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Potential Antiophidian Botanicals from the Canning Sub-division of the District South 24 Parganas, West Bengal, India
Abhijit Dey and Jitendra Nath De
 
 
    How to Cite:
Abhijit Dey and Jitendra Nath De , 2013. Potential Antiophidian Botanicals from the Canning Sub-division of the District South 24 Parganas, West Bengal, India. Insight Ethnopharmacology, 3: 1-5
DOI: 10.5567/ETHNOPHARMA-IK.2013.1.5
 


INTRODUCTION
Natural product based medicine is used worldwide and being popularized worldwide due to lesser side effects and lack of developing drug resistance in the causal organism. Crude extracts of the plants as well as the isolated biomolecules have proven to be useful in several traditional, complementary and alternative medicinal systems. Ethnobotany provides the basic healthcare needs to a vast majority of people against fever, gastrointestinal diseases, pediatric disorders, skin infections, wound healing and others (Dey and De, 2011a; Dey et al., 2012). Botanicals have been reported to possess healing ability which has been attributed to their diverse pharmacological properties such as antibacterial, antioxidative, antiophidian, cytotoxic, antidiabetic, aphrodisiac and other activities (Dey and De, 2011b; Dey et al., 2011; Mukherjee et al., 2012).

In each year several people die of snakebite worldwide. Out of 5 million venomous snake bite cases worldwide, 100000 people die and most of the incidents are reported from Asia (Adukauskiene et al., 2011). The post snakebite symptoms include tetanus, gangrene, amputation, neurogical and nephrological disorders and even death. In rural areas of third world countries snake-bitten people die because of unavailability of conventional antivenin, ineffectiveness of the same, poor treatment of the quacks, remoteness of occurrence etc. Antivenin immunotherapy seems to be the only available effective treatment in this medical exigency. However, due to certain limitations regarding the availability and effectiveness of this, alternative treatments approved by pre-clinical and clinical trials may also be encouraged.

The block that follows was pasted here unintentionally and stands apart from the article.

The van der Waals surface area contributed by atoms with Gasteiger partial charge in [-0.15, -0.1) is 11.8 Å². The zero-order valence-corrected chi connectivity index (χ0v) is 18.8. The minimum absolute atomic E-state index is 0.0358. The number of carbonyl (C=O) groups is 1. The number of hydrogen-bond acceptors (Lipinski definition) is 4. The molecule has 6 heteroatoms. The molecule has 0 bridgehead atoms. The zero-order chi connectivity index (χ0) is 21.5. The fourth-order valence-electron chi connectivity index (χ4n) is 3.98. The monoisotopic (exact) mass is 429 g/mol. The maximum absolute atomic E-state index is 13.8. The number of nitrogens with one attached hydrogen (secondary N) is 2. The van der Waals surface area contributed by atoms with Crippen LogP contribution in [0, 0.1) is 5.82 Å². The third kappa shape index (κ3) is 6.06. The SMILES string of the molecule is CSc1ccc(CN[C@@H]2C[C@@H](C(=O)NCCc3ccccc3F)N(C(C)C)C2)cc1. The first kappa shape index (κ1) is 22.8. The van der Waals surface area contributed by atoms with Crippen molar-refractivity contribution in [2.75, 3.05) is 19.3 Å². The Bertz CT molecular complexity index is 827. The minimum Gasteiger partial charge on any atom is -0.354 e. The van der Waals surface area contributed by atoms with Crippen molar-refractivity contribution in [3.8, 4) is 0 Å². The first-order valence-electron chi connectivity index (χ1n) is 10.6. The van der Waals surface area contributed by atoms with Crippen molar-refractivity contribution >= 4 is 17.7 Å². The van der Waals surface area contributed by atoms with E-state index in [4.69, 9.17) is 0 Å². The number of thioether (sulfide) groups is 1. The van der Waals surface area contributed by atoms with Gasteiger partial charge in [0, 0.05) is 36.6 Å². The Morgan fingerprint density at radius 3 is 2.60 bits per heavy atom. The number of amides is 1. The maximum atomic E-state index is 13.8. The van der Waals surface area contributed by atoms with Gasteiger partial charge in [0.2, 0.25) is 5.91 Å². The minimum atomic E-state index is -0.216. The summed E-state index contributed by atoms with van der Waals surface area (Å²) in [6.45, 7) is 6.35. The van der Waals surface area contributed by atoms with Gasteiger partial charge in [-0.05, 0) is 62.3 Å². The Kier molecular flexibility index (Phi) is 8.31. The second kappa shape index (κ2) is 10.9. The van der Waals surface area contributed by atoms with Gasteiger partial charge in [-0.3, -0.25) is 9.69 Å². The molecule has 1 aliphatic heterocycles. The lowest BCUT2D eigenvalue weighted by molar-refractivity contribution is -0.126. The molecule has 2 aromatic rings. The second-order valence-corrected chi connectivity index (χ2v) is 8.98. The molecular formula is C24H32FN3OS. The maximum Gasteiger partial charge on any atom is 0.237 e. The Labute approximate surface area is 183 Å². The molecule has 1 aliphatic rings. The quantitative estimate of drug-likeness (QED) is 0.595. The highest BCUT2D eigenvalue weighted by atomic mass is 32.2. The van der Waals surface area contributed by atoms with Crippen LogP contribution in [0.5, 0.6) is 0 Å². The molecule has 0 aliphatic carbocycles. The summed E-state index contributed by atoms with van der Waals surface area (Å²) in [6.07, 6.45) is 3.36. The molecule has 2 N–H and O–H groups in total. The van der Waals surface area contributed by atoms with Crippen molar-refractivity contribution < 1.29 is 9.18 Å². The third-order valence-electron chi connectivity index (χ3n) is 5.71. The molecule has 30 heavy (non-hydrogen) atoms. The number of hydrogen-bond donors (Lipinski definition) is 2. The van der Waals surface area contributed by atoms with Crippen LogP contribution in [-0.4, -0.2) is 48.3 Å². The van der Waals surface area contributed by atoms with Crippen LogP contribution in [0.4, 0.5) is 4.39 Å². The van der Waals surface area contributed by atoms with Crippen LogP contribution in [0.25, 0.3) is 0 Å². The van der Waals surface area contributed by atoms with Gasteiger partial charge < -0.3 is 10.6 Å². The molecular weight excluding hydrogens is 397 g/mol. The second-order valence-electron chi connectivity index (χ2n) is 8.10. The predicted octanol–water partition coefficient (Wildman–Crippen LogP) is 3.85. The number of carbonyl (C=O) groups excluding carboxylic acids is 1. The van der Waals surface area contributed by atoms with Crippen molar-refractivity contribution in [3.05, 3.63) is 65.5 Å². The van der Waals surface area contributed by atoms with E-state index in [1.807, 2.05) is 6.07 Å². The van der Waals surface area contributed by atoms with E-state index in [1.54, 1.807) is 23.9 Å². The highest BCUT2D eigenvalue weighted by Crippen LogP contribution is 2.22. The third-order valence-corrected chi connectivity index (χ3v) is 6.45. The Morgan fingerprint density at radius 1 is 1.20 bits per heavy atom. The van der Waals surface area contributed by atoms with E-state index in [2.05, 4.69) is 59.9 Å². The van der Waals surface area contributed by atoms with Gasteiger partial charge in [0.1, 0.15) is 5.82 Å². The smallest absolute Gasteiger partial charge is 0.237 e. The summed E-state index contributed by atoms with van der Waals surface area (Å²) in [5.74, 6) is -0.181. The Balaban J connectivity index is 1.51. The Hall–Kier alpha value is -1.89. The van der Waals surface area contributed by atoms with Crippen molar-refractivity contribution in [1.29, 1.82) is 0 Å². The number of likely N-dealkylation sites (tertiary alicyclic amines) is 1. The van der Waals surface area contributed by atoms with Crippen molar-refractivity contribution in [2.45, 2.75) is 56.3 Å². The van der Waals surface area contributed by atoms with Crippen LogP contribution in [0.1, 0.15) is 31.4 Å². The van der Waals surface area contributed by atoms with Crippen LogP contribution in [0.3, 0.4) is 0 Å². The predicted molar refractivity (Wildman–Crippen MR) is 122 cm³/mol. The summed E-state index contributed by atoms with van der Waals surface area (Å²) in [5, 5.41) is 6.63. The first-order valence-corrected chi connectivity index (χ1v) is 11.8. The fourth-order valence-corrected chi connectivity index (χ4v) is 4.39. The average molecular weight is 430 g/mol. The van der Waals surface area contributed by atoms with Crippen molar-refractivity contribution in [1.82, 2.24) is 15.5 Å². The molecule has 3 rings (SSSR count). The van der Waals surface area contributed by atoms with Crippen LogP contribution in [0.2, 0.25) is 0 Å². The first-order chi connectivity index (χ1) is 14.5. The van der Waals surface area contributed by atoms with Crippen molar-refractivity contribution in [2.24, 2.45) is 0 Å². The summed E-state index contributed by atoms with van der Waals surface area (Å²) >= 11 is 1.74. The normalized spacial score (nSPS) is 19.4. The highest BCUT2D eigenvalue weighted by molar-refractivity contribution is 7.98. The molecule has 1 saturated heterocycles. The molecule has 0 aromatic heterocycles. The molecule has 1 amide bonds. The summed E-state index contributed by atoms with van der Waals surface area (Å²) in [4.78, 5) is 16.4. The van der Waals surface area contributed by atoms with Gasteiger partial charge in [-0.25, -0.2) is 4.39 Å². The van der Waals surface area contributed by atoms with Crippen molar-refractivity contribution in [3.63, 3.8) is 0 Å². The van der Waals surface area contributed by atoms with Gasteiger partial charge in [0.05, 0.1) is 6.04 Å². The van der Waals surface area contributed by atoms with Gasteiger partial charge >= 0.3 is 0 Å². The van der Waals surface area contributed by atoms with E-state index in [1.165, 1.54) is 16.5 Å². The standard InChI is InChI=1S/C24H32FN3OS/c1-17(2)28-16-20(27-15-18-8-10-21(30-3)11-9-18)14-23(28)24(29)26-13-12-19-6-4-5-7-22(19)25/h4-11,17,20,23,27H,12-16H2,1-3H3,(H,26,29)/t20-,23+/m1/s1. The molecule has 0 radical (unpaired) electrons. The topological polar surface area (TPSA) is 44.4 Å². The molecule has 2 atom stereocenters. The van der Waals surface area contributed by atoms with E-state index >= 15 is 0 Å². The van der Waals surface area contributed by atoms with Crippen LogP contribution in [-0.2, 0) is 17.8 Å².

The blocks surveyed in the present investigation house a number of poisonous snakes. Due to forest covering and ample water body, the area is a natural dwelling place of many notorious snakes. In the current survey, a venture is being made to explore certain antiophidian botanicals which is used in other parts of the world as antiophidian ethnomedicine and some of which are considered pharmacologically to possess anti snake venom efficacy. The present study not only focuses on the possible usefulness of the medicinal plants as traditional phytotherapy and with pharmacologically potential, it also indicates a future research perspective where crude herbal formulations and isolated compounds may be used as alternate snakebite phytotherapy. Many of the said botanicals have been tested for pharmacological efficacy (Dey and De, 2012c, d, e) with potentials to be used as alternative antivenin in future drug discovery programs.


MATERIALS AND METHODS
Study area: South 24 Pargana, one of the districst of West Bengal is located between the latitude 20°20′N and 22°06′S and longitude 88°20′E and 88°6′W with an area of 8165.05 km2. Canning is one of the 5 subdivisions of the district having 4 blocks. The study was carried out in the rural areas of the 4 blocks such as Basanti, canning-I, Canning-II and Gosaba.

Survey: To explore the possible anti snake venin remedies of this snake prone distict, the flora of several villages of 4 blocks of the Canning subdivision of South 24 Pargana district was investigated. Being a local of the district, one of the authors had ample opportunity to visit the villages to survey the medicinal plants with potential anti venin properties. A survey was already carried out in the 7 blocks of Baruipur sub division in order to explore the potential antiophidian plants. The authors have reported 18 such plants with possible anti venin principles which have been supported by significant ethnomedicinal and pharmacological data (Dey and De, 2011a). Although, the authors have encountered all the 18 plant species reported in the previous investigation, in the present report only the new 12 plants are documented. Extensive literature survey was conducted to correlate the available data with the pharmacological and ethnobotanical relevance of the antiophidian medicinal plants.

During the survey, the plants were collected, primarily identified and documented in their natural place of occurrence. The habit, habitat, locality of collection, environmental and edaphic factors, floral morphology and other relevant information were recorded and with the help of a standard key, the plants were identified. Photographs of the habit, flowers etc. were taken and common plants were collected to prepare herbarium specimens. Less common plants were left. Conservation status of the plant species were considered while harvesting.